I don’t want to repeat the other PMR-30 reviews out there, and there are a lot of them. I also don’t want to repeat the ballistics gelatin tests of .22WMR ammunition (and there are plenty of them). You don’t need me to perform Google and YouTube searches for you.
Basically, the .22WMR goes a full 14 inches or more into ballistics gelatin, and cavitates along the way. The PMR-30 has a reputation for extreme muzzle flash, and I can vouch for this. The round leaves energy in the barrel because of the slower burning rimfire load, but it still manages to achieve some 1375-1400 FPS muzzle velocity.
Readers know that I am a fan of .45 ACP, and this is my choice of personal defense weapons and ammunition. Would I recommend carrying .22WMR for personal defense? You’ll have to wait a moment to find that out.
The negatives of the PMR-30 include the polymer magazine, and I would willingly give up a little weight to have more reliable feeding of ammunition with a stainless steel magazine. Also, if you are going to have reliable rimfire ammunition, you need to purchase high quality round, these being expensive enough to roughly compare to 9mm. So if you’re going to shoot for training or carry a smaller defensive round, why would you choose .22WMR rather than 9mm?
The positives of this weapon and .22WMR are numerous. First of all, I like the fiber optics sights. Next, the .22WMR round has so little recoil that I can shoot it and retain or regain my sight picture with no effort. This allows me to lay rounds on target much faster than I can with say .45 ACP or .40S&W. I always end my range time with rapid fire of at least a couple of magazines, and no matter how much range time I put in, .45 is a hairy chested, big boy round, with a lot of powder pushing 230 grain fat boys. That’s why I like it. But it is difficult to maintain accuracy with rapid fire. With the .22WMR it is effortless. This means that for every two rounds of .45 I can put on target, I can put five or more .22WMR on target. This means something, including in personal defense situations.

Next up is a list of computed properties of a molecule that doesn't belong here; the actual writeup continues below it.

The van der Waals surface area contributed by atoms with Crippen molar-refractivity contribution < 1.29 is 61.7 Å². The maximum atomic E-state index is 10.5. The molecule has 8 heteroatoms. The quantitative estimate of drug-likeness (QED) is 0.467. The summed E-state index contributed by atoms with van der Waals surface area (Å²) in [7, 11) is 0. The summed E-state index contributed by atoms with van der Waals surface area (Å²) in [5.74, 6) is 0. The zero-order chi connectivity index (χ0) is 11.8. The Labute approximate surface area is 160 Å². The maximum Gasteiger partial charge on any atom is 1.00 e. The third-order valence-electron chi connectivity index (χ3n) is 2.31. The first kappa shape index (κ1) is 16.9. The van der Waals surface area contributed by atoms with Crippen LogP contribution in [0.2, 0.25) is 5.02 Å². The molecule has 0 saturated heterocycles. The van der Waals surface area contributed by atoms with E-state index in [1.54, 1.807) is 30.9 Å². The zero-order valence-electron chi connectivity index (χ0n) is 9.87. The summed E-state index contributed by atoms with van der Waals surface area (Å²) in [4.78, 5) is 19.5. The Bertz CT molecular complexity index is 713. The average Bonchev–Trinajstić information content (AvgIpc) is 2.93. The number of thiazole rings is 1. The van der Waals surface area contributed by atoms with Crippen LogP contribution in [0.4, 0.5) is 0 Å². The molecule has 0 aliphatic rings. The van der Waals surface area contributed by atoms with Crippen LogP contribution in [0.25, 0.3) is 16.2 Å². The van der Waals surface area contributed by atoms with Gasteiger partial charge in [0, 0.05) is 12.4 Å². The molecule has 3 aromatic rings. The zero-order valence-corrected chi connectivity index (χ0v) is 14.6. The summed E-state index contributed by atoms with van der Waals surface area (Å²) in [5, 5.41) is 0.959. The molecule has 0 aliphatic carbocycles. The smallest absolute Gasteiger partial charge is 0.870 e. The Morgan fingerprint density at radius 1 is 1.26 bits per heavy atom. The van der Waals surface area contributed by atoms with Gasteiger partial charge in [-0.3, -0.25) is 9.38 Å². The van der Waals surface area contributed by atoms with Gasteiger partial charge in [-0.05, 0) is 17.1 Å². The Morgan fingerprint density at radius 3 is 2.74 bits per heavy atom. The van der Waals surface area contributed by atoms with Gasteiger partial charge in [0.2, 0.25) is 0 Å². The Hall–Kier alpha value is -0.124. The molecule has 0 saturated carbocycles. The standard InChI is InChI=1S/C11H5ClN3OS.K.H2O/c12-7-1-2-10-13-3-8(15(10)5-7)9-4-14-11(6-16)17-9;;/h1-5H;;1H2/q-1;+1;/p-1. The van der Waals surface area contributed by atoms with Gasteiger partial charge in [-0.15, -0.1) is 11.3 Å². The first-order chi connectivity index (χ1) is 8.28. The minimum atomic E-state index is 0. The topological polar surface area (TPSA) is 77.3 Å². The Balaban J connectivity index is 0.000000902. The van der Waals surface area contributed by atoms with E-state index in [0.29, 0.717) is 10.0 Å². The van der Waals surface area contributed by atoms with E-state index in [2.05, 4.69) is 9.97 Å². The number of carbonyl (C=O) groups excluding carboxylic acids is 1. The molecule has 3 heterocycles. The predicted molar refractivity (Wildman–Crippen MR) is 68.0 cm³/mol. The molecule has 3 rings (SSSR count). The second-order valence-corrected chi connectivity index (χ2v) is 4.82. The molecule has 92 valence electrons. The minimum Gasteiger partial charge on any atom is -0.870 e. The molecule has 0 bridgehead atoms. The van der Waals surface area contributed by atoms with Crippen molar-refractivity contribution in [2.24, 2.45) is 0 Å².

The magazine is long, and can hold up to 30 rounds. I rarely put 30 rounds in, but whether it’s 20 or 25, this is a lot of rounds before reloading. Would I carry .22WMR for personal defense? I consider that to be an illegitimate question. Hypotheticals don’t matter in personal defense. The question is, “Have I carried the PMR-30 .22WMR for personal defense before?” The answer is yes.
I carry different firearms at different times for different purposes and under different circumstances. I would also recommend this round as a good backup round (say in an ankle holster). Is it what I consider the premier personal defense round? Of course not. My choice for premier personal defense round would be a tossup between .357 magnum and .45 (both of which I have shot extensively).
But you may not have access to your premier round when you want it, or you may find it uncomfortable or unwieldy to carry. I would certainly rather have this gun than not, especially given that I can lay so many rounds down range so quickly and accurately.
This gun is not a good recommendation for a single personal defense firearm for those who can only afford one weapon. This gun is an extremely fun range toy, good for training purposes, capable of accurate rapid fire, and acceptable for personal defense in the absence of whatever you consider your premier personal defense round or as a backup weapon.